What Rafael does for us is to invite us into the Lord’s promise of immortality. He shows us that the Lord is preparing us to enter into the destiny that God the Father offered to us: communion with Himself.
O God, Who in the glorious Transfiguration of Thine only-begotten Son did confirm the mysteries of the faith by the testimonies of the fathers, and Who by Thy voice from the shining cloud did in a wondrous manner foreshadow the perfect adoption of sons, make us in Thy loving-kindness, we beseech Thee, co-heirs with Him Who is the King of glory and in that very glory call us one day to share.

Transfiguration of the Lord, 2nd Sunday of Lent

Transfiguration GBellini.jpg“What does it mean to say: He was transfigured?” asks the Golden-Mouthed Theologian (Chrysostom). He answers this by saying: “It revealed something of His Divinity to them, as much and insofar as they were able to apprehend it, and it showed the indwelling of God within Him.” The Evangelist Luke says: “And as He prayed, His countenance was altered” (Luke 9:29); and from the Evangelist Matthew we read: “And His face shone as the sun” (Matthew17:2). But the Evangelist said this, not in the context that this Light be thought of as subsistent for the senses (let us put aside the blindness of mind of those who can conceive of nothing higher than what is known through the senses). Rather, it is to show that Christ God, for those living and contemplating by the Spirit, is the same as the sun is for those living in the flesh and contemplating by the senses. Therefore, some other Light for the knowing the Divinity is not necessary for those who are enriched by Divine gifts. (Saint Gregory Palamas)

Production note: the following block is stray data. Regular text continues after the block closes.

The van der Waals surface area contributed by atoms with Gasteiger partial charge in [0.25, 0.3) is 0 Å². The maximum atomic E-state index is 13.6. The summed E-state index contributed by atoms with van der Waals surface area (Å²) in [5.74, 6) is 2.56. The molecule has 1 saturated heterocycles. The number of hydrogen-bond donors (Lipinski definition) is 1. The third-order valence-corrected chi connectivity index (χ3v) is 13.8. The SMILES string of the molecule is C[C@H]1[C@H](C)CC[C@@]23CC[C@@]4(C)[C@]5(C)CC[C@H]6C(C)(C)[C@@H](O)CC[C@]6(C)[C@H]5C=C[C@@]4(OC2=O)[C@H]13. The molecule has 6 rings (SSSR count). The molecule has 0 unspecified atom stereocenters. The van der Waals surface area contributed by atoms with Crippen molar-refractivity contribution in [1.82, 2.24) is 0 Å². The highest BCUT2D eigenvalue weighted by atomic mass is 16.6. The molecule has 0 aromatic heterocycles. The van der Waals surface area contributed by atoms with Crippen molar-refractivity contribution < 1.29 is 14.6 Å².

O God, You commanded us to listen to Your beloved Son, deign to nourish us interiorly by Your word, so that, with our spiritual view having been purified, we may rejoice in the Presence of Your glory.

Dedication of the Archbasilica of Saint John Lateran

How Lovely is thy dwelling place, O Lord of Hosts! My soul longs, yea, faints for the courts of the Lord; my heart and flesh sing for joy to the living God.

(Psalm 84)